He was present at the funeral of Charles Darwin at Westminster Abbey in 1882. Thomas died 23January 1894; his funeral service was held at Westminster Abbey, 27 January of that year and he was buried near to the Rowsell family grave at West Norwood Cemetery. The engraving below depicts Canon Rowsell preaching to “the mob” outside Westminster Abbey.
Of John Rowsell’s (1737-1792) 8 children, most are buried in West Norwood Cemetary in Lambeth, South London, near Brixton. As mentioned in the previous post, his second son Thomas Rowsell (born 1772) was given the opportunity to begin a career as a solicitor and is recorded as a legal clerk at age 14 in 1786 and was sworn into the King’s bench in in 1793. His job is listed as “solicitor” in 1820 at the time of his son Benjamin’s birth when he was 48 years old while he is simply listed as “Gentleman” 7 years later on his son Nicholas’ birth record. He may have pursued other things too because more obscure sources refer to him as as a skinner (Rowsell men were usually admitted freedom of the city among the company of skinners) as well as a parish clerk, although this may be another Thomas Rowsell who is known to have inhabited Lambeth at the same time. The following is an excerpt from “A Bishop Family History” Prepared by Reverend John Bishop.
Earl Spencer, grandfather of the Princess of Wales, showed me a letter at Althorp which indicated he (Thomas Rowsell) was Parish Clerk. He was also a skinner, married twice and his line is still going strong, although we are not in touch, except rarely.
Both of the Thomas Rowsell’s in Lambeth married women called Frances [one Frances Lester (died 1844) and one Frances Hall (died 1871)] This makes things very confusing, especially since they were all buried in the same cemetery! My ancestor died leaving a widow, while the other Thomas died 2 years after his wife. The grave of this Thomas and Frances at West Norwood is no longer there because Lambeth council illegally resold the plot. I only later realised this was not my ancestor’s grave but have not located the Thomas and Frances I am looking for yet. The wrong Thomas and Frances lived at Miles Street in Lambeth (see pic below) while my ancestors lived a bit further South in Brixton.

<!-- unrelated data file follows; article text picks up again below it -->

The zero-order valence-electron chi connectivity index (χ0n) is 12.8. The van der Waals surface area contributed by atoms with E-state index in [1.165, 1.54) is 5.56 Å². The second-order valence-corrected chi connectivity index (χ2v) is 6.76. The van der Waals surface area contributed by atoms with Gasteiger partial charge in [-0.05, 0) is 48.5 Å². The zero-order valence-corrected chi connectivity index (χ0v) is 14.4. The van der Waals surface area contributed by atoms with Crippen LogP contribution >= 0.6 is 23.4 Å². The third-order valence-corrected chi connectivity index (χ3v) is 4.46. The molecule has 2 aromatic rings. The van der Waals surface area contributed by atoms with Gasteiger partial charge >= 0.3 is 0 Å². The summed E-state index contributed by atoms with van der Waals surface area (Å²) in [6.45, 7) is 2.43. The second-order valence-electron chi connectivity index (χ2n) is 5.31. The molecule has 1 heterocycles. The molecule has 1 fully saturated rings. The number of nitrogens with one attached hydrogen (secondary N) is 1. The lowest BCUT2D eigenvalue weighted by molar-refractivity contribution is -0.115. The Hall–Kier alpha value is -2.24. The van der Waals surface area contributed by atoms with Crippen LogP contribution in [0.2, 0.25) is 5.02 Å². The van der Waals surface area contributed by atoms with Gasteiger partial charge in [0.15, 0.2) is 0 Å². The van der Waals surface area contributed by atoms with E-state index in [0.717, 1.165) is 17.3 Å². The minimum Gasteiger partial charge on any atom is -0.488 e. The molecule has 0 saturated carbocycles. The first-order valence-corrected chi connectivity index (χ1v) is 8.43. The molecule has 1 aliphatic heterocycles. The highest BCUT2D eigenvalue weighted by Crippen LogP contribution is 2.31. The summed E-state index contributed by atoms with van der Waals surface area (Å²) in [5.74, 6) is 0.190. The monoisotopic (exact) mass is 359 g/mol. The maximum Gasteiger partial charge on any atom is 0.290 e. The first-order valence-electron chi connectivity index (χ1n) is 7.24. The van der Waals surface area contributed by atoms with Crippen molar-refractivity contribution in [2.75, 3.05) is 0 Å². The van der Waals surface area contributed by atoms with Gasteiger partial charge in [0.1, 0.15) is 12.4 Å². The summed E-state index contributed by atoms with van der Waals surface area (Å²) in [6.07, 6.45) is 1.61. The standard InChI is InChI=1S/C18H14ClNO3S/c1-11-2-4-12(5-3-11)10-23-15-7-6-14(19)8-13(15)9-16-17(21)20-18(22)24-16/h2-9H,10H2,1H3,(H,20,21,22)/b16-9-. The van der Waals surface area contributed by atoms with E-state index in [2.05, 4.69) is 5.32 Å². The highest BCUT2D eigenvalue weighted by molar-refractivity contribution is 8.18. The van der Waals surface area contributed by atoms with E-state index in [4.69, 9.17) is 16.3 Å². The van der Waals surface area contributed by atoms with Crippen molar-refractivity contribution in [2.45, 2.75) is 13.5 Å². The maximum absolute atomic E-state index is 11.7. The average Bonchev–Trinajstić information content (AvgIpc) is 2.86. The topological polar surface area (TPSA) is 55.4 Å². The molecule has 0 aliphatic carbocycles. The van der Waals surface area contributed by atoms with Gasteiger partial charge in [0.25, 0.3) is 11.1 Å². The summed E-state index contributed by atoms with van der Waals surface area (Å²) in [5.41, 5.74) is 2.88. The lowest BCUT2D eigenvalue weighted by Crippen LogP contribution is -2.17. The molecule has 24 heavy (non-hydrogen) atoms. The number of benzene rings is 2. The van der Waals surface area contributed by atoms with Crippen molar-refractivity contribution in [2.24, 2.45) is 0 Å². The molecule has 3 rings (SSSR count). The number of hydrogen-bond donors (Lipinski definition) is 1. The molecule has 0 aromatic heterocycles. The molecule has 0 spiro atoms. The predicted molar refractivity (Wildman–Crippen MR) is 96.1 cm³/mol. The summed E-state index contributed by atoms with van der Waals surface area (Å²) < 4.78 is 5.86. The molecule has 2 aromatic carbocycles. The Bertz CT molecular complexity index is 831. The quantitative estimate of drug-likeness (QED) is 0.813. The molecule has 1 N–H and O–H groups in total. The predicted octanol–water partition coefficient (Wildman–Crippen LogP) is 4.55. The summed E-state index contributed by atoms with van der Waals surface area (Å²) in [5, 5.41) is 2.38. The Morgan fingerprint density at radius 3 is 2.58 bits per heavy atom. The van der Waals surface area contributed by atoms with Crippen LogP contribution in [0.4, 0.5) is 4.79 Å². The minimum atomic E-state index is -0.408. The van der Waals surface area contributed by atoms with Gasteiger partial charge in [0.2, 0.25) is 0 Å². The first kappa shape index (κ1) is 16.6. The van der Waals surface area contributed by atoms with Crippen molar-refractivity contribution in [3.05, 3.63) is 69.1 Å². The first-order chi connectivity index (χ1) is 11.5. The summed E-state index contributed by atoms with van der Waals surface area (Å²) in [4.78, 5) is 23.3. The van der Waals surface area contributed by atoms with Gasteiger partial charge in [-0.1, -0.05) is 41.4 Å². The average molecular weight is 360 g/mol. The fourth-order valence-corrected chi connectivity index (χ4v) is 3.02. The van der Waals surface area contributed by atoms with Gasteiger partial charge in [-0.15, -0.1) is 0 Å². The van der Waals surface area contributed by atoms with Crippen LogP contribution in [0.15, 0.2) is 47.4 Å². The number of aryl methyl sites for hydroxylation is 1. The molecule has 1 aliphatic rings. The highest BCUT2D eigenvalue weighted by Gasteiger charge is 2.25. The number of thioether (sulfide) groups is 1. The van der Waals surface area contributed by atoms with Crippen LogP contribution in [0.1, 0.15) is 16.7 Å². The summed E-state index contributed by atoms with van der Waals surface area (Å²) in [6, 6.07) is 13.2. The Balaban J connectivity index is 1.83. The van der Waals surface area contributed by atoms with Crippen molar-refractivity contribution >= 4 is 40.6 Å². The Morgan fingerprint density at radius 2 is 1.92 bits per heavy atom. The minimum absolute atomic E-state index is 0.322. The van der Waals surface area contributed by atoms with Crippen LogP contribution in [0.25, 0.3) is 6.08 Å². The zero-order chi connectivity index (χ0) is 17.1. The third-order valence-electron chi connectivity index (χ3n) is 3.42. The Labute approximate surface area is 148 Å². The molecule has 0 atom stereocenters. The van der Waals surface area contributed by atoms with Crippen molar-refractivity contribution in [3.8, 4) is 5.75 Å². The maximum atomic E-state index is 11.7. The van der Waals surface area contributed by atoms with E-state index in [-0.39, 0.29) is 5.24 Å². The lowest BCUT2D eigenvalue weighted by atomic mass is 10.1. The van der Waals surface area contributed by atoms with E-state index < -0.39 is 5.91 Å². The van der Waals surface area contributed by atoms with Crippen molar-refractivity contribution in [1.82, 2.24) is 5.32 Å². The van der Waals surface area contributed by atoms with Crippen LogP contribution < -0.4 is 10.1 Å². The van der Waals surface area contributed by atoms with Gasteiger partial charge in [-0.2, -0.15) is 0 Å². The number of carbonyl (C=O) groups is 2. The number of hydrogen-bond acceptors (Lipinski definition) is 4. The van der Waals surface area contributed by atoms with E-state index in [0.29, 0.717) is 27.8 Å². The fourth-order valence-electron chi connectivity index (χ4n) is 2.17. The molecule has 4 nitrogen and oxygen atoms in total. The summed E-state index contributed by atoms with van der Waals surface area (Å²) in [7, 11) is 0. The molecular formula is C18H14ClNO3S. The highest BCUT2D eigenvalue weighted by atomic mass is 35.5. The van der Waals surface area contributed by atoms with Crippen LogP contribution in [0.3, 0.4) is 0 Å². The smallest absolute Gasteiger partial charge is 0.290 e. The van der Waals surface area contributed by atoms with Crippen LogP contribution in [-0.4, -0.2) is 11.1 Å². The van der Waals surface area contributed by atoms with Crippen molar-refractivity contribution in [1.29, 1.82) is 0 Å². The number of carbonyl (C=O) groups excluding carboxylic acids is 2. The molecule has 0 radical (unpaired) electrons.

Thomas, who was described as a “Gentleman of Lambeth”, first married Eleonora Catherine Grainger (1775–1814) on 1 May 1798 at St Marylebone, England. They had 2 sons one of whom went to Melbourne in 1865. This son was named Thomas Spooner Rowsell (b. abt 1805). He had his handkerchief stolen on 28th of July 1828 – a boy by the name of William White was found guilty and sentenced to 3 months and a whipping; you can view the proceedings here.
I was opposite the Mansion-house , on the 28th of July, about a quarter before three o’clock – I heard some one call, “Sir, you are robbed;” I missed my handkerchief, and saw it on the ground – I had had it not ten minutes before; this is it: I saw White and Wood in custody when I turned round; Jeffries had one and Breakwell another – I did not see Wells. – THOMAS SPOONER ROWSELL .
But TSR, who worked with his father as a legal clerk, later fell a foul of the law himself. He was imprisoned for unpaid debts and under the Insolvent Debtors Act of 1813 was granted a hearing on Thursday the 9th of June 1836. The following is a quote from the Gazette of that year.
Thomas Spooner Rowsell, formerly of Caroline-Cottages, St. Ann’s-Road, Brixton, afterwards of Slough-Lane, Wandsworth, both in Surrey, and late of Camera Square, Chelsea, Middlesex, Attorney at Law, and Joint Clerk with Thomas Rowsell, of the Court of Requests for the Western Division of the Hundred of Brixton, Surrey.
According to The Monthly Law Magazine and Political Review, in 1838 TSR made an application for a re-admission as an attorney, so I expect his career and reputation had been severely damaged. TSR emigrated to Australia and there is a man by that name recorded there who married and had children leaving a line in that country. TSR’s Mother died when he was still young and his Father remarried.